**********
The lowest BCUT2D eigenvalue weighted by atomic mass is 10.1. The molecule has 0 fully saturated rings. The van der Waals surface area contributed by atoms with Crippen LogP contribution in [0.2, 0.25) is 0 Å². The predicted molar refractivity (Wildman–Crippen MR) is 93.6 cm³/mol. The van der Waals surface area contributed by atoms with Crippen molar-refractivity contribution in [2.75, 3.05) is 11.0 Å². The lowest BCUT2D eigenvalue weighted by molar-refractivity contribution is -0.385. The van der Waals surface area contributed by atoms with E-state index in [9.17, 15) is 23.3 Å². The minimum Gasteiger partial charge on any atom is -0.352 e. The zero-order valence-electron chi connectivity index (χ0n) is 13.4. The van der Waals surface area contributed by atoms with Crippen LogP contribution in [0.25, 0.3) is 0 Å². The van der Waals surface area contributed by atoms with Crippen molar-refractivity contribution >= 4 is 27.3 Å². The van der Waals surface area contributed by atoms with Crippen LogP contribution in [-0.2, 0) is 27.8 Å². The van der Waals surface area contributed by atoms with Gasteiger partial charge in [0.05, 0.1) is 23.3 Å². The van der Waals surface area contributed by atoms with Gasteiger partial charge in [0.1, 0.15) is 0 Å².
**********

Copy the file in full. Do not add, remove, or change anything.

The lowest BCUT2D eigenvalue weighted by atomic mass is 10.1. The molecule has 0 fully saturated rings. The van der Waals surface area contributed by atoms with Crippen LogP contribution in [0.2, 0.25) is 0 Å². The predicted molar refractivity (Wildman–Crippen MR) is 93.6 cm³/mol. The van der Waals surface area contributed by atoms with Crippen molar-refractivity contribution in [2.75, 3.05) is 11.0 Å². The lowest BCUT2D eigenvalue weighted by molar-refractivity contribution is -0.385. The van der Waals surface area contributed by atoms with E-state index in [9.17, 15) is 23.3 Å². The minimum Gasteiger partial charge on any atom is -0.352 e. The zero-order valence-electron chi connectivity index (χ0n) is 13.4. The van der Waals surface area contributed by atoms with Crippen LogP contribution in [0.25, 0.3) is 0 Å². The van der Waals surface area contributed by atoms with Crippen molar-refractivity contribution >= 4 is 27.3 Å². The van der Waals surface area contributed by atoms with Crippen LogP contribution in [-0.2, 0) is 27.8 Å². The van der Waals surface area contributed by atoms with Gasteiger partial charge in [0.05, 0.1) is 23.3 Å². The van der Waals surface area contributed by atoms with Gasteiger partial charge in [0.1, 0.15) is 0 Å².